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Play vs Antiplay - What's the difference?

play | antiplay |

As nouns the difference between play and antiplay

is that play is activity for amusement only, especially among the young while antiplay is a play (dramatical production) that deliberately avoids the typical conventions of the play, such as a coherent plot and resolution.

As a verb play

is to act in a manner such that one has fun; to engage in activities expressly for the purpose of recreation or entertainment.




(en verb)
  • (lb) To act in a manner such that one has fun; to engage in activities expressly for the purpose of recreation or entertainment.
  • :
  • *2001 , Annabelle Sabloff, Reordering the Natural World , Univ. of Toronto Press, p.83:
  • *:A youngstergo on vacation, play in the same way that he did with his friends, and so on.
  • *2003 , Anne-Nelly Perret-Clermont et al. (eds.), Joining Society: Social Interaction and Learning in Adolescence and Youth , Cambridge Univ. Press, p.52:
  • *:We had to play for an hour, so that meant that we didn't have time to play and joke around.
  • (lb) To perform in (a sport); to participate in (a game).
  • :
  • #(lb) To compete against, in a game.
  • #*{{quote-news, year=2011, date=November 12, work=BBC Sport
  • , title= International friendly: England 1-0 Spain , passage=England will not be catapulted among the favourites for Euro 2012 as a result of this win, but no victory against Spain is earned easily and it is right they take great heart from their efforts as they now prepare to play Sweden at Wembley on Tuesday.}}
  • (label) To take part in amorous activity; to make love, fornicate; to have sex.
  • *1590 , (Edmund Spenser), (The Faerie Queene) , II.iv:
  • *:Her proper face / I not descerned in that darkesome shade, / But weend it was my loue, with whom he playd .
  • (lb) To act as the indicated role, especially in a performance.
  • :
  • *{{quote-magazine, year=2013, month=May-June, author= Katrina G. Claw
  • , title= Rapid Evolution in Eggs and Sperm , volume=101, issue=3, magazine=(American Scientist) , passage=In plants, the ability to recognize self from nonself plays an important role in fertilization, because self-fertilization will result in less diverse offspring than fertilization with pollen from another individual.}}
  • To produce music or theatre.
  • # To produce music.
  • #*2007 , Dan Erlewine, Guitar Player Repair Guide (ISBN 0879309210), page 220:
  • #*:If your guitar plays well on fretted strings but annoys you on the open ones, the nut's probably worn out.
  • # To produce music using a musical instrument.
  • #:
  • # To produce music (or a specified song or musical style) using (a specified musical instrument).
  • #:
  • # To use a device to watch or listen to the indicated recording.
  • #:
  • # to be shown.
  • #:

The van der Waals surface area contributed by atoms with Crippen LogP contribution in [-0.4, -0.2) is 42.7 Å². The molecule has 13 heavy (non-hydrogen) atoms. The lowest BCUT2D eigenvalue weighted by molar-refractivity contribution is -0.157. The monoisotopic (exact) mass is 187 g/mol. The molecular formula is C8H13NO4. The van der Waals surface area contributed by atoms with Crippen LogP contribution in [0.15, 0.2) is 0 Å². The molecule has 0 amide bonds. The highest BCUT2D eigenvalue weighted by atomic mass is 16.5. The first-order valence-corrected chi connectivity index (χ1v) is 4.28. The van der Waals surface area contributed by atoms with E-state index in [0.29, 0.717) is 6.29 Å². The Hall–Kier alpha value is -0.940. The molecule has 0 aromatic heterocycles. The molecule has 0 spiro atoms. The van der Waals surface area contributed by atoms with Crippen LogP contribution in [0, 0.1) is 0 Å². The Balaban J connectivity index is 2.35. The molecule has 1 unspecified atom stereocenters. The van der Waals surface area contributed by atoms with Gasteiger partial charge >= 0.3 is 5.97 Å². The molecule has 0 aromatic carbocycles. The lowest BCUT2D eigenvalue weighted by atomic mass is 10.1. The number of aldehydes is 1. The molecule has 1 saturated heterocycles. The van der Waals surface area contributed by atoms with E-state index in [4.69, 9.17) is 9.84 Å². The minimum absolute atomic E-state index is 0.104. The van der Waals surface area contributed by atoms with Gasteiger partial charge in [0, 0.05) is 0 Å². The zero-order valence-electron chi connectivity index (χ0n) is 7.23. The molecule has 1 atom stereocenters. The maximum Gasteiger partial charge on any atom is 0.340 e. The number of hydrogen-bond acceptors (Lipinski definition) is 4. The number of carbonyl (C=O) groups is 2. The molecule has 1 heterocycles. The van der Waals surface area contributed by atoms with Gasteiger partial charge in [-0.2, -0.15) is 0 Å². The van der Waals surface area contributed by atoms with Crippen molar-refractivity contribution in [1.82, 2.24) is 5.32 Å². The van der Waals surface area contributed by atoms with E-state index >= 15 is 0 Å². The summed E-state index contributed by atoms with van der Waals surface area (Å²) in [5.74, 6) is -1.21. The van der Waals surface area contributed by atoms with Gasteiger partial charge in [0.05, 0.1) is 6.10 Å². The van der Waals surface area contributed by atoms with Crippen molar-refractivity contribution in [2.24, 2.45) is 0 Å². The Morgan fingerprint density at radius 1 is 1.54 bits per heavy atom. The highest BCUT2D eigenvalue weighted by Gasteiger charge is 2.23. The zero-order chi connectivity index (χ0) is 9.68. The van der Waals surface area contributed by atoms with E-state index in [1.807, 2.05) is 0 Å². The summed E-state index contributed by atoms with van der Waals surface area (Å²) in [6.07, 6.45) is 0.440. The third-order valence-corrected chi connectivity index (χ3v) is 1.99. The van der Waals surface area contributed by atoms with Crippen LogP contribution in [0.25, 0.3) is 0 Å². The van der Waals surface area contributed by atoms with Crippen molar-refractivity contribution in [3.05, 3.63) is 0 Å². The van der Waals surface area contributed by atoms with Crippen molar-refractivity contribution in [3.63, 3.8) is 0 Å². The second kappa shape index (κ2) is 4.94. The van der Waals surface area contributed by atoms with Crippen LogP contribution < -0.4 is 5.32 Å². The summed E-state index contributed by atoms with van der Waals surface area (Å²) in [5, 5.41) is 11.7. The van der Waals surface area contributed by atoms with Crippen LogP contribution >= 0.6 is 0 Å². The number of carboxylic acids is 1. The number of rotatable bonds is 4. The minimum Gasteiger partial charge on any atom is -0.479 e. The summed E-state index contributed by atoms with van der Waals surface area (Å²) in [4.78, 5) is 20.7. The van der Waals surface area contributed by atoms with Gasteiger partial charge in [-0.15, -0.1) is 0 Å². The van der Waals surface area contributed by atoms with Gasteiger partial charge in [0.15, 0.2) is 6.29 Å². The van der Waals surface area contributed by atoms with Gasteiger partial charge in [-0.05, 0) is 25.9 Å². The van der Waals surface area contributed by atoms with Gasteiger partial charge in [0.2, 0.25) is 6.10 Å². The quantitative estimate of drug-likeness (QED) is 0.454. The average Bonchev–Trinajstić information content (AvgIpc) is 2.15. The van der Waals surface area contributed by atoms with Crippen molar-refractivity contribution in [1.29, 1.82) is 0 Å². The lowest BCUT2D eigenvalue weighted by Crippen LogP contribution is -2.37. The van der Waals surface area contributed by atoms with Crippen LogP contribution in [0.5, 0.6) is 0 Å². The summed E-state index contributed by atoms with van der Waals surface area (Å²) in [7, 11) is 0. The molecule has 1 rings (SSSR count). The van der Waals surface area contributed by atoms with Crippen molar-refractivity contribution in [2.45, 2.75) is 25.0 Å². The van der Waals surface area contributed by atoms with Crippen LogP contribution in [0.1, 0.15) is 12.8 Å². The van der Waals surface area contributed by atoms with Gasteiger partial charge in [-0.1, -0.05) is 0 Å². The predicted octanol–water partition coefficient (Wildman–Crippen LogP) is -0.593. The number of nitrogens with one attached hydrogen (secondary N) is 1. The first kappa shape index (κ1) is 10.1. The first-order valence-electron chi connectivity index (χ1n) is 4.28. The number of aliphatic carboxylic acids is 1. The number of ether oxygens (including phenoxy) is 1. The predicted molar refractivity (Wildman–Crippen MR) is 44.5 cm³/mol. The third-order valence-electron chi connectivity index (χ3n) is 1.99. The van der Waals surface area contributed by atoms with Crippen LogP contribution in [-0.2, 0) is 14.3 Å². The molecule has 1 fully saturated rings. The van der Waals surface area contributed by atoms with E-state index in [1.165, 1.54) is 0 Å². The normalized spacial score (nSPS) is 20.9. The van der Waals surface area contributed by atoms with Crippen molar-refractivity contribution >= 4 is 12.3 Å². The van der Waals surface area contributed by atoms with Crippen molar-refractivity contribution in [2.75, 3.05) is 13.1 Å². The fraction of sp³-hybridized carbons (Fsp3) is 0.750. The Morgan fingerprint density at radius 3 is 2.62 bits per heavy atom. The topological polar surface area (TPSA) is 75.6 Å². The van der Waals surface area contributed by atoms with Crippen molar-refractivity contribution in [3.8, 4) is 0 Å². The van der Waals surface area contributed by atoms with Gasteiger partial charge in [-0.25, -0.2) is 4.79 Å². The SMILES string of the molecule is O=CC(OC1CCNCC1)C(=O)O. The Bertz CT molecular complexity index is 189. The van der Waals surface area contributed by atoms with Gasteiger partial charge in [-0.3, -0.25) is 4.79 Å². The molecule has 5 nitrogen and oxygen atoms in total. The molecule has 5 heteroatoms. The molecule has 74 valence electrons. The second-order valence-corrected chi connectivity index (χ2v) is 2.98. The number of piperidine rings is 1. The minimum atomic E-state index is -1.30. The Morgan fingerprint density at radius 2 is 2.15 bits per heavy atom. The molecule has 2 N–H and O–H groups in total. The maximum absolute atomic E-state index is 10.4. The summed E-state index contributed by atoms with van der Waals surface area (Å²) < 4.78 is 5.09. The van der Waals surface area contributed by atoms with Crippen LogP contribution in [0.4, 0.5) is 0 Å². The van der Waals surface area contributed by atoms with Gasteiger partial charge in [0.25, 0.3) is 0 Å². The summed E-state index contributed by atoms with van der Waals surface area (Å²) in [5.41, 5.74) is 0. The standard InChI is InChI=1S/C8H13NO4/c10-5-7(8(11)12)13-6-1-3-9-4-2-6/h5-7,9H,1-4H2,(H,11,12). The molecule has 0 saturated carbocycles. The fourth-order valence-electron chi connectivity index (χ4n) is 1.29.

• # To perform in or at; to give performances in or at.
  • #*2008 , My Life: From Normandy to Hockeytown (ISBN 0966412087), p.30:
  • #*:I got a hold of Louis (Satchmo) Armstrong's agent and I explained to him on the phone that, "I know you're playing' London on Wednesday night. Why don't you come and ' play the Arena in Windsor on Saturday night?"
  • #(lb) To act or perform (a play).
  • #:
  • (lb) To behave in a particular way.
  • #(lb) Contrary to fact, to give an appearance of being.
  • #*(rfdate) Sir (Walter Scott) (1771-1832)
  • #*:Thou canst play the rational if thou wilt.
  • #*1985 , Sharon S. Brehm, Intimate Relationships :
  • #*:Playing hard to get is not the same as slamming the door in someone's face.
  • #*1996 , Michael P. Malone, James J Hill: Empire Builder of the Northwest :
  • #*:Now, surveying his final link, he had the nice advantage of being able to play coy with established port cities that desperately wanted his proven railroad.
  • #*2003 , John U. Ogbu, Black American Students in an Affluent Suburb: A Study of Academic Disengagement , p.194:
  • #*:Instead, they played dumb, remained silent, and did their classwork.
  • #(lb) To act with levity or thoughtlessness; to trifle; to be careless.
  • #*(rfdate) Sir (1628–1699):
  • #*:Men are apt to play with their healths.
  • #(lb) To act; to behave; to practice deception.
  • #*(rfdate) (William Shakespeare) (1564-1616):
  • #*:His mother played false with a smith.
  • #(lb) To bring into sportive or wanton action; to exhibit in action; to execute.
  • #:
  • #*(rfdate) (John Milton) (1608-1674):
  • #*:Nature here / Wantoned as in her prime, and played at will / Her virgin fancies.
  • #*
  • #*:The Bat—they called him the Bat.. He'd never been in stir, the bulls had never mugged him, he didn't run with a mob, he played a lone hand, and fenced his stuff so that even the fence couldn't swear he knew his face.
  • (lb) To move in any manner; especially, to move regularly with alternate or reciprocating motion; to operate.
  • :
  • *(rfdate) (1671-1743):
  • *:The heart beats, the blood circulates, the lungs play .
  • *